The One and the Many

More PostgreSQL generic plan fun

On a recent project, I was checking whether data existed for networks in a large table. When running my program, I found that one of my queries was quick at first and then became slow. It turned out that Postgres had begun using a generic plan that performed much more poorly than the custom plan.

I was running queries like this:

    FROM big_table
    WHERE ip_address <<= $1

I was executing them using pgx as my Postgres driver which automatically prepares and caches statements.

The first few executions were quick, as were executions in psql.

At first I didn't understand what was going on, especially when I saw the same query executed quickly in psql. However I realized that it could be a generic plan issue given past experience. Examining the custom and generic plans shows a huge difference:

The custom plan:

Result  (cost=5.84..5.85 rows=1 width=1)
  InitPlan 1 (returns $0)
    ->  Index Only Scan using big_table__ip_address_time_partial on big_table  (cost=0.57..5.84 rows=1 width=0)
          Index Cond: ((ip_address >= 'dead:beef::/62'::inet) AND (ip_address <= 'dead:beef:ffff:ffff:ffff:ffff'::inet))
          Filter: ((ip_address)::inet <<= 'dead:beef::/62'::inet)

The generic plan:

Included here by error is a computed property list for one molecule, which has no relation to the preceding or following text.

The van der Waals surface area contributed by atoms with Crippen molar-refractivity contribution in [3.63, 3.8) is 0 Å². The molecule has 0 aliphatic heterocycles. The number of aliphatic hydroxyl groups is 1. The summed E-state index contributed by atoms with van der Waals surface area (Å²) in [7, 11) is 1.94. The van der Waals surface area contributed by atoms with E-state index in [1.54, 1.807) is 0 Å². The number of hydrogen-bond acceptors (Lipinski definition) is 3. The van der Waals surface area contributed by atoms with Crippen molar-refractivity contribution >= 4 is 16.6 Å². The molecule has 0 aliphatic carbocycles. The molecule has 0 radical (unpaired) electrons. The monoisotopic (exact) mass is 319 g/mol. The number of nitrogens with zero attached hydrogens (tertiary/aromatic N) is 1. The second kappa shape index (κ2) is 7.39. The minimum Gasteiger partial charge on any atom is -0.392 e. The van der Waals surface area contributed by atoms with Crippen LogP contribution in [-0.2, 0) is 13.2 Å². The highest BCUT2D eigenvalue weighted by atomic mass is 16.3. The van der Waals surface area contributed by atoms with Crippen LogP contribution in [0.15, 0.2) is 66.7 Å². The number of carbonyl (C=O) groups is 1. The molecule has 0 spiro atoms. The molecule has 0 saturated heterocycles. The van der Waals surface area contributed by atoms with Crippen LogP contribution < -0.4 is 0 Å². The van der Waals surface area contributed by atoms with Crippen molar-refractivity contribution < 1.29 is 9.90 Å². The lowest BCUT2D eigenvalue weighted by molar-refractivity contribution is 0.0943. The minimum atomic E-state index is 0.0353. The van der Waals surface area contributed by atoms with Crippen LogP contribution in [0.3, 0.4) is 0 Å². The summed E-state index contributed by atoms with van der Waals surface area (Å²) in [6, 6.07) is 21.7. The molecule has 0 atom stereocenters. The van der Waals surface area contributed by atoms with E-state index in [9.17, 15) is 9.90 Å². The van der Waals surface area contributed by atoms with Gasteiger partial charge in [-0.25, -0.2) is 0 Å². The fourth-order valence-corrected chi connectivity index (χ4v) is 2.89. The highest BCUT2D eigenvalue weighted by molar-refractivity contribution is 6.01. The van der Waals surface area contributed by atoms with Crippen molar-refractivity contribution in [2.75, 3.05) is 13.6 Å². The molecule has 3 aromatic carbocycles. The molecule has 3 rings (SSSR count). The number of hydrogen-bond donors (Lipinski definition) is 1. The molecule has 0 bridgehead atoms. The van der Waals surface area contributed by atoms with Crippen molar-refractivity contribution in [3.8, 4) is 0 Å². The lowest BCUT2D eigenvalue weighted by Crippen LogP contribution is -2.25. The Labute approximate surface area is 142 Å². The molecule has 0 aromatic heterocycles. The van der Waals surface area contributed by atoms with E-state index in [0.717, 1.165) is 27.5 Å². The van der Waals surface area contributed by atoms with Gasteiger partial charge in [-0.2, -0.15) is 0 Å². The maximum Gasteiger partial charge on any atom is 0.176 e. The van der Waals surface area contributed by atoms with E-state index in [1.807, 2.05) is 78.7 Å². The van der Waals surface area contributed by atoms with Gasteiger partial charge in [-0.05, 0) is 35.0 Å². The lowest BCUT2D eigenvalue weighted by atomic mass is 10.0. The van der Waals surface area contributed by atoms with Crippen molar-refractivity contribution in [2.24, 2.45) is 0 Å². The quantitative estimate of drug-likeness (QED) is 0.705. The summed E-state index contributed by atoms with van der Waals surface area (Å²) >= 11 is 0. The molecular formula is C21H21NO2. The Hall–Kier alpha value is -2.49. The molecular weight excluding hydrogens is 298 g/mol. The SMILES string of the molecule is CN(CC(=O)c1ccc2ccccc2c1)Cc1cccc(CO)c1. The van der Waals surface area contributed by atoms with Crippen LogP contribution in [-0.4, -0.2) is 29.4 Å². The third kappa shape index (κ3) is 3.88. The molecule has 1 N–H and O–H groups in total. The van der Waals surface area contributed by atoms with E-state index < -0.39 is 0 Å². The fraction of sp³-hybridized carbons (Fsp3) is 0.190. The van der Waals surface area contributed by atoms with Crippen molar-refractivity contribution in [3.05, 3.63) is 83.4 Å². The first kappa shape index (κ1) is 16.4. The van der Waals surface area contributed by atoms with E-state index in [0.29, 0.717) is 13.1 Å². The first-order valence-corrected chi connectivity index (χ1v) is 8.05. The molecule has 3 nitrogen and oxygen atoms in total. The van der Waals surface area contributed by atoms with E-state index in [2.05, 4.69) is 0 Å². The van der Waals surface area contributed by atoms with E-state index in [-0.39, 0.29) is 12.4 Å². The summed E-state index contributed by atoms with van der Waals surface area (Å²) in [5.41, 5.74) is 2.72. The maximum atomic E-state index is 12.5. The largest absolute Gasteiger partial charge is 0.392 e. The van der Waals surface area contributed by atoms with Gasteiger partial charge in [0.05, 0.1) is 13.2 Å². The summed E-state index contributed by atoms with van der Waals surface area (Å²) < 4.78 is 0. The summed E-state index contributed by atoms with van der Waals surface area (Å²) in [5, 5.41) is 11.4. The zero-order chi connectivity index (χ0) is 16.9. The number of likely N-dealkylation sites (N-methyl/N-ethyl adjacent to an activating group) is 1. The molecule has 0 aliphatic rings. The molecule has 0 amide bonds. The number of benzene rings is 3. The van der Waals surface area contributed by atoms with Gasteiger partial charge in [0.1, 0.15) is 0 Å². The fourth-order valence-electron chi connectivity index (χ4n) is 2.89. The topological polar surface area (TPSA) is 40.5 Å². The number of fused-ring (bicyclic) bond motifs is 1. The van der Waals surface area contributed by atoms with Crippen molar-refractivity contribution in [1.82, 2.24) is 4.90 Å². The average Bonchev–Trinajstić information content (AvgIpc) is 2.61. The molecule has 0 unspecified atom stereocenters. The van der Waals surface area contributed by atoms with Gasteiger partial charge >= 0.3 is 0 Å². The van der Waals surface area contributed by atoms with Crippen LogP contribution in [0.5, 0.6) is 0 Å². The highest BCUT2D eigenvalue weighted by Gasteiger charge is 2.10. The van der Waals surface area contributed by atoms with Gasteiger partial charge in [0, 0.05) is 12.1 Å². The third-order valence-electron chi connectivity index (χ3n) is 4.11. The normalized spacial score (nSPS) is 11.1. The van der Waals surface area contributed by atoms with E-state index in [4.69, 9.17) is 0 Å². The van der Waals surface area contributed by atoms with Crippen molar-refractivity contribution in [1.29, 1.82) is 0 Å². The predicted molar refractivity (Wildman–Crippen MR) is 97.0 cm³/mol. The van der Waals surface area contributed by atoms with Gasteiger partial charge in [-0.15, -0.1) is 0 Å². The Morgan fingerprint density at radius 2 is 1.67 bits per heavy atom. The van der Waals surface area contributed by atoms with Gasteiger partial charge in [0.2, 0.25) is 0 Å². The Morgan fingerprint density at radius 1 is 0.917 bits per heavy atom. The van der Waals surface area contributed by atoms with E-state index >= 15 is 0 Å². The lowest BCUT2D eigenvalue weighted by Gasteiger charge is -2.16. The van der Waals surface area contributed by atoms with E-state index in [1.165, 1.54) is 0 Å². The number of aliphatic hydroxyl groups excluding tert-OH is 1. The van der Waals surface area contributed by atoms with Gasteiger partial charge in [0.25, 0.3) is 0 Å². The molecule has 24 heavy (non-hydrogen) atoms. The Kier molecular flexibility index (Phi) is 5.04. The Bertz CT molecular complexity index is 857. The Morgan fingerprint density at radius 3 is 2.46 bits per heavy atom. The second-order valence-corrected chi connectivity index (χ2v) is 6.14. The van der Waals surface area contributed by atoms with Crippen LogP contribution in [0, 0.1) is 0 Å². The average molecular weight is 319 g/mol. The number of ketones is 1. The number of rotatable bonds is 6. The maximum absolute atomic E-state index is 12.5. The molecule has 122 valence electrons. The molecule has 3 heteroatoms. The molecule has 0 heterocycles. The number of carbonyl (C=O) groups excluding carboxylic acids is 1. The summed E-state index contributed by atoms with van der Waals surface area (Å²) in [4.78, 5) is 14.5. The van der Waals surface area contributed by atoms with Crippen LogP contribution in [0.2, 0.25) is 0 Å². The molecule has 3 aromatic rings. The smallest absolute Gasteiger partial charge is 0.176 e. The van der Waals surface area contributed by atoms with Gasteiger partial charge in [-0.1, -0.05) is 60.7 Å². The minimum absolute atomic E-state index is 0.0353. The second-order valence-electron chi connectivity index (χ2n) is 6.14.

Result  (cost=5.66..5.67 rows=1 width=1)
  InitPlan 1 (returns $0)
    ->  Index Only Scan using big_table__ip_address_time_partial on big_table  (cost=0.57..8762195.67 rows=1721443 width=0)
          Filter: ((ip_address)::inet <<= $1)

(I checked the plans using the same technique I describe in this post).

Postgres uses a heuristic whereby after five executions of a prepared statement it will begin using a generic plan if it looks less costly than the custom one. This is described here.

I wasn't yet sure that Postgres was actually switching to the custom plan though. To check, I told Postgres to never use a generic plan:

SET plan_cache_mode = force_custom_plan

This made the query consistently execute quickly, which means the generic plan was the problem.

One thing that is still confusing to me is why Postgres decided it was a good idea to use the generic plan when the cost is clearly far worse. I believe it is because the cost of the topmost node is cheaper in the generic plan, which is odd given it has a child node that is much more expensive. I had thought parent nodes include the cost of their child nodes, but clearly that is not the case here.

Update: I've realized I was confused in the above paragraph. The reason Postgres would use the generic plan is that it has a cheaper estimate (based on the top most node). While the plan in practice performs worse, the estimate is what Postgres uses.

Regarding the child node having a higher estimate than the parent: That is explained by this (from the EXPLAIN docs):

Also, if you limit the number of rows to return with a LIMIT clause, the planner makes an appropriate interpolation between the endpoint costs to estimate which plan is really the cheapest.

The estimate of the Index Only Scan assumes we would fetch all of the rows, but we do not because of the EXISTS in the query.